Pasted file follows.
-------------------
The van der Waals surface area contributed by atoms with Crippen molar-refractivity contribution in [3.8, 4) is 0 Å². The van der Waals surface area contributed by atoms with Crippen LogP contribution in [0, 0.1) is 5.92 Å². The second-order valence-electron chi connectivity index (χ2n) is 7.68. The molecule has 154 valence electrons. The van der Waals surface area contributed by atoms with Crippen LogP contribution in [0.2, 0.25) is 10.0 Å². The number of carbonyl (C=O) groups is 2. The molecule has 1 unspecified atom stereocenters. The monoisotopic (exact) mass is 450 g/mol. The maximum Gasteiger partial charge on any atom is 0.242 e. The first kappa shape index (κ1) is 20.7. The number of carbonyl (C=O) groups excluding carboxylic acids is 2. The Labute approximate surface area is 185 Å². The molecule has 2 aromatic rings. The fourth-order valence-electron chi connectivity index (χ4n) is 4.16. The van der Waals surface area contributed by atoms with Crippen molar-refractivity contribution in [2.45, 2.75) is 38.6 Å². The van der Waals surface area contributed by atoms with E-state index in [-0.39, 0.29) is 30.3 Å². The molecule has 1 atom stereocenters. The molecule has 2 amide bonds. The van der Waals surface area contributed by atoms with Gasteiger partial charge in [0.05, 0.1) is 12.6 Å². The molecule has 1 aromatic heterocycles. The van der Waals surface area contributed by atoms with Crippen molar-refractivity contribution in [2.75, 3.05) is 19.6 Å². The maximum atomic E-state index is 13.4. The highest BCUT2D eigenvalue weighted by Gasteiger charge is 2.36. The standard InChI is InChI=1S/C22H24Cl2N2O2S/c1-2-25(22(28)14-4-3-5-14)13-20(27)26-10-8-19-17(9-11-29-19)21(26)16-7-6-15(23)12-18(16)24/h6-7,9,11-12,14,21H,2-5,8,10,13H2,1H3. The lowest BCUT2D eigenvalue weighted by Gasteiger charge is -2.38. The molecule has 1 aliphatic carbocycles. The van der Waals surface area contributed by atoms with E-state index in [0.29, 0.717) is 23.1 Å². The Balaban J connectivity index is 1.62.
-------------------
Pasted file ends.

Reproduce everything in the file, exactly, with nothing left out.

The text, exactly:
The van der Waals surface area contributed by atoms with Crippen molar-refractivity contribution in [3.8, 4) is 0 Å². The van der Waals surface area contributed by atoms with Crippen LogP contribution in [0, 0.1) is 5.92 Å². The second-order valence-electron chi connectivity index (χ2n) is 7.68. The molecule has 154 valence electrons. The van der Waals surface area contributed by atoms with Crippen LogP contribution in [0.2, 0.25) is 10.0 Å². The number of carbonyl (C=O) groups is 2. The molecule has 1 unspecified atom stereocenters. The monoisotopic (exact) mass is 450 g/mol. The maximum Gasteiger partial charge on any atom is 0.242 e. The first kappa shape index (κ1) is 20.7. The number of carbonyl (C=O) groups excluding carboxylic acids is 2. The Labute approximate surface area is 185 Å². The molecule has 2 aromatic rings. The fourth-order valence-electron chi connectivity index (χ4n) is 4.16. The van der Waals surface area contributed by atoms with Crippen molar-refractivity contribution in [2.45, 2.75) is 38.6 Å². The van der Waals surface area contributed by atoms with E-state index in [-0.39, 0.29) is 30.3 Å². The molecule has 1 atom stereocenters. The molecule has 2 amide bonds. The van der Waals surface area contributed by atoms with Gasteiger partial charge in [0.05, 0.1) is 12.6 Å². The molecule has 1 aromatic heterocycles. The van der Waals surface area contributed by atoms with Crippen molar-refractivity contribution in [2.75, 3.05) is 19.6 Å². The maximum atomic E-state index is 13.4. The highest BCUT2D eigenvalue weighted by Gasteiger charge is 2.36. The standard InChI is InChI=1S/C22H24Cl2N2O2S/c1-2-25(22(28)14-4-3-5-14)13-20(27)26-10-8-19-17(9-11-29-19)21(26)16-7-6-15(23)12-18(16)24/h6-7,9,11-12,14,21H,2-5,8,10,13H2,1H3. The lowest BCUT2D eigenvalue weighted by Gasteiger charge is -2.38. The molecule has 1 aliphatic carbocycles. The van der Waals surface area contributed by atoms with E-state index in [0.29, 0.717) is 23.1 Å². The Balaban J connectivity index is 1.62.